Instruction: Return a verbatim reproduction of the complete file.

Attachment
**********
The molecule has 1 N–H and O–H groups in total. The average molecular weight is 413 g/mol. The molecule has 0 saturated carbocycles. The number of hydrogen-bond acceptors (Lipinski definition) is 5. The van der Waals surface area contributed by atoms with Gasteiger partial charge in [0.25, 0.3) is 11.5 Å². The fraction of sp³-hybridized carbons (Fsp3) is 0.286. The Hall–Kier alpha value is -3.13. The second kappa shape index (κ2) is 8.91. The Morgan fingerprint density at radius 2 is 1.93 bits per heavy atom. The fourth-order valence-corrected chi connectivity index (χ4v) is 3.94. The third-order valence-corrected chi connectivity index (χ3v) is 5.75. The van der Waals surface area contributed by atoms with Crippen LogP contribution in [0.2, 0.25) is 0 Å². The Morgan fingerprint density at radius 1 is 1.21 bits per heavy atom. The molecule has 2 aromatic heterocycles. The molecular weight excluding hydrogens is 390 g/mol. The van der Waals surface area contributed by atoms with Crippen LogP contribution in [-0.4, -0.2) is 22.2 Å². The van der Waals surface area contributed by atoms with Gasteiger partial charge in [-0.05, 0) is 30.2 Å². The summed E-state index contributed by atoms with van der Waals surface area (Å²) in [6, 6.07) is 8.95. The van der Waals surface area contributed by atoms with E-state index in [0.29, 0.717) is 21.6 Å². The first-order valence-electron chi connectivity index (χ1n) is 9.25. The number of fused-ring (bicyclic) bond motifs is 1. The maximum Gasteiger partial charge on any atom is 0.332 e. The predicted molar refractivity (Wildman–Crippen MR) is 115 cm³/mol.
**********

The molecule has 1 N–H and O–H groups in total. The average molecular weight is 413 g/mol. The molecule has 0 saturated carbocycles. The number of hydrogen-bond acceptors (Lipinski definition) is 5. The van der Waals surface area contributed by atoms with Gasteiger partial charge in [0.25, 0.3) is 11.5 Å². The fraction of sp³-hybridized carbons (Fsp3) is 0.286. The Hall–Kier alpha value is -3.13. The second kappa shape index (κ2) is 8.91. The Morgan fingerprint density at radius 2 is 1.93 bits per heavy atom. The fourth-order valence-corrected chi connectivity index (χ4v) is 3.94. The third-order valence-corrected chi connectivity index (χ3v) is 5.75. The van der Waals surface area contributed by atoms with Crippen LogP contribution in [0.2, 0.25) is 0 Å². The Morgan fingerprint density at radius 1 is 1.21 bits per heavy atom. The molecule has 2 aromatic heterocycles. The molecular weight excluding hydrogens is 390 g/mol. The van der Waals surface area contributed by atoms with Crippen LogP contribution in [-0.4, -0.2) is 22.2 Å². The van der Waals surface area contributed by atoms with Gasteiger partial charge in [-0.05, 0) is 30.2 Å². The summed E-state index contributed by atoms with van der Waals surface area (Å²) in [6, 6.07) is 8.95. The van der Waals surface area contributed by atoms with E-state index in [0.29, 0.717) is 21.6 Å². The first-order valence-electron chi connectivity index (χ1n) is 9.25. The number of fused-ring (bicyclic) bond motifs is 1. The maximum Gasteiger partial charge on any atom is 0.332 e. The predicted molar refractivity (Wildman–Crippen MR) is 115 cm³/mol.